Saturday, May 8, 2010

Book Teview: Bonhoeffer: Pastor, Martyr, Phrophet, Spy

Title Bonhoeffer: Pastor, Martyr, Prophet, Spy
Author Eric Metaxas
Rating ****
Tags dietrich bonhoeffer, biography, christianity, theology, wwii, hitler, nazis, espionage, resistance 

This is a long book, and many will find the details of Germany's churches in the period between the two world wars to be rather dry. Overall, however, the story of Bonhoeffer - a brilliant theologian, committed Christian, highly-educated theologian, part of the German aristocratic class, author of a major work on ethics - who felt compelled to be part of a conspiracy to overthrow or assassinate Hitler, is fascinating. First of all, Bonhoeffer was one of the first to recognize how evil Hitler and the Nazis were. In part, it was the inside knowledge from some of his family connections that worked in the government. Another part was his willingness to say that the Nazi treatment of the Jews was wrong, and that Hitler was a part of it, while others were hoping that it was mostly due to some of Hitler's cruder advisers and that Hitler could be talked out of pursuing such policies.

Bonhoeffer lived his life believing that if he was attentive to the Bible, and open to God, dedicated to God, then God would guide him. In 1939 he came to the US, intending to pursue theological work here. But it felt wrong to him, and he was homesick, and he went back to Germany weeks before the war started. Once there he was drawn into an anti-Hitler conspiracy - there was, in fact, more than one conspiracy, with some people overlapping. There were quite a few military men against Hitler who rightly saw Hitler as insane and someone who would destroy Germany.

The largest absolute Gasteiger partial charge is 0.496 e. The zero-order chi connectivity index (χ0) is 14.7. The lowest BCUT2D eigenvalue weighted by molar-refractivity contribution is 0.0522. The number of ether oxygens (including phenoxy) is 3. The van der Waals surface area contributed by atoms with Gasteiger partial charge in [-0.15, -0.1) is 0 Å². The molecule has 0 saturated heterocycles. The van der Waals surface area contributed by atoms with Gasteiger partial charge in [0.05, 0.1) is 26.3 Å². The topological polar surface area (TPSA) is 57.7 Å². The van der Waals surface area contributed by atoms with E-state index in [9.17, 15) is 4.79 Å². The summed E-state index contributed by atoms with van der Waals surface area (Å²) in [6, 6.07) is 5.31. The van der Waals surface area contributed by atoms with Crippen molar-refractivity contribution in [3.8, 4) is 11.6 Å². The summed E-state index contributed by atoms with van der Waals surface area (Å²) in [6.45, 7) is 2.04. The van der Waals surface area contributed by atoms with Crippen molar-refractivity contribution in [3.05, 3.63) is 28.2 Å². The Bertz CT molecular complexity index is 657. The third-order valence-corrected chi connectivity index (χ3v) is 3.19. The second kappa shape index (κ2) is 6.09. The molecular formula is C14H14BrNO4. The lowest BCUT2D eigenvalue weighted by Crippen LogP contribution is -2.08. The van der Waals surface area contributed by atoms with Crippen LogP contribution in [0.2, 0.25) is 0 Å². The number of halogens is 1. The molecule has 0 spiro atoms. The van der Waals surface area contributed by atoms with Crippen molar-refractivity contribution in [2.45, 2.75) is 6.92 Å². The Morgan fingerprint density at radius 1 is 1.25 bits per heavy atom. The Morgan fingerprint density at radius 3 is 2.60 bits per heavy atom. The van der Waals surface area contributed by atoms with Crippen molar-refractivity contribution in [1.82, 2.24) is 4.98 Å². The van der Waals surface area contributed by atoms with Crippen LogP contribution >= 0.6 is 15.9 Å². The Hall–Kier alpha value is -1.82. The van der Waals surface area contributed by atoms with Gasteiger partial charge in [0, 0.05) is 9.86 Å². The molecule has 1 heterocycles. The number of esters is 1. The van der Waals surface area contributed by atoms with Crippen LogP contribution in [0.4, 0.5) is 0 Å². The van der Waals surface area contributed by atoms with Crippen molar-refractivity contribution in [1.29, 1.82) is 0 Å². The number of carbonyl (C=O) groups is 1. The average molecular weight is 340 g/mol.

One of Bonhoeffer's major contributions was to meet a couple of times with George Bell, a British bishop with whom Bonhoeffer had been friends for years. Bell took word to Hitler of the conspiracies to Churchill and asked if Churchill would support their post-Hitler government and stop the war if they succeeded. Churchill did not trust them, however. The conspirators continued anyway. Bonhoeffer and several in his conspiracy, led by Admiral Canaris, were discovered and arrested, and executed three weeks before the Allies marched into Berlin and Hitler committed suicide.

There are accounts of Bonhoeffer's time in prison from some who survived. They often used the word lovable about him, that he was one of the best people they ever knew. He viewed the other prisoners as his pastorate and ministered to their needs as best he could.

This is the story of an amazing life, one that forces us to ask a lot of questions, as Bonhoeffer did, about ethics, and about confronting evil. For the most part Mataxas tells the story well. He is a bit too dogmatic at times, and the story palls a bit with all the discussion of the German Lutheran church, but it is what Bonhoeffer was involved in and a necessary part of his story. The book is recommended.

Publication Thomas Nelson (2010), Edition: 1St Edition, Hardcover, 608 pages
Publication date 2010
ISBN 1595551387 / 9781595551382

Posted via web from reannon's posterous

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